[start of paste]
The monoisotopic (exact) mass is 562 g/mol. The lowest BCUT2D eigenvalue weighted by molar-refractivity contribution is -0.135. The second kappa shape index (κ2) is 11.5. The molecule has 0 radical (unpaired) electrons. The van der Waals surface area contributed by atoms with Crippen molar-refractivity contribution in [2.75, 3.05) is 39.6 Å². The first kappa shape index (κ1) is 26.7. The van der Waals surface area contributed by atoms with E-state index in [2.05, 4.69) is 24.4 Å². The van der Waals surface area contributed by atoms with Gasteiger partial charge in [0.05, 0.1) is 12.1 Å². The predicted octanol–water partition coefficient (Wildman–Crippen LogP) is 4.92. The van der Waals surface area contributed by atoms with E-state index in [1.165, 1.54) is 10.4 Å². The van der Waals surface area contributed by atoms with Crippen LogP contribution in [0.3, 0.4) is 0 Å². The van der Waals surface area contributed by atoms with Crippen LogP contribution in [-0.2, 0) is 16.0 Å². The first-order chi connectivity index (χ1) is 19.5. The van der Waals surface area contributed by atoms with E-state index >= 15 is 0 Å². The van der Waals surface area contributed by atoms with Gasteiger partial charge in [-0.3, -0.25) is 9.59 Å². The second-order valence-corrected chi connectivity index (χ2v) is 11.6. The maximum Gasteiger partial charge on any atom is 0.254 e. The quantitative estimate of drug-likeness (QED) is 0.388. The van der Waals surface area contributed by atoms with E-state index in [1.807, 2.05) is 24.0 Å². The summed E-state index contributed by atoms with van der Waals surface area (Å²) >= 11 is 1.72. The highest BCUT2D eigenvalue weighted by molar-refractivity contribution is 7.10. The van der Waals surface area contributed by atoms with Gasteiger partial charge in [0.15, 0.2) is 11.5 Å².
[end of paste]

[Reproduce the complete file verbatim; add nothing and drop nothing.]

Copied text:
The monoisotopic (exact) mass is 562 g/mol. The lowest BCUT2D eigenvalue weighted by molar-refractivity contribution is -0.135. The second kappa shape index (κ2) is 11.5. The molecule has 0 radical (unpaired) electrons. The van der Waals surface area contributed by atoms with Crippen molar-refractivity contribution in [2.75, 3.05) is 39.6 Å². The first kappa shape index (κ1) is 26.7. The van der Waals surface area contributed by atoms with E-state index in [2.05, 4.69) is 24.4 Å². The van der Waals surface area contributed by atoms with Gasteiger partial charge in [0.05, 0.1) is 12.1 Å². The predicted octanol–water partition coefficient (Wildman–Crippen LogP) is 4.92. The van der Waals surface area contributed by atoms with E-state index in [1.165, 1.54) is 10.4 Å². The van der Waals surface area contributed by atoms with Crippen LogP contribution in [0.3, 0.4) is 0 Å². The van der Waals surface area contributed by atoms with Crippen LogP contribution in [-0.2, 0) is 16.0 Å². The first-order chi connectivity index (χ1) is 19.5. The van der Waals surface area contributed by atoms with E-state index >= 15 is 0 Å². The van der Waals surface area contributed by atoms with Gasteiger partial charge in [-0.3, -0.25) is 9.59 Å². The second-order valence-corrected chi connectivity index (χ2v) is 11.6. The maximum Gasteiger partial charge on any atom is 0.254 e. The quantitative estimate of drug-likeness (QED) is 0.388. The van der Waals surface area contributed by atoms with E-state index in [1.807, 2.05) is 24.0 Å². The summed E-state index contributed by atoms with van der Waals surface area (Å²) >= 11 is 1.72. The highest BCUT2D eigenvalue weighted by molar-refractivity contribution is 7.10. The van der Waals surface area contributed by atoms with Gasteiger partial charge in [0.15, 0.2) is 11.5 Å².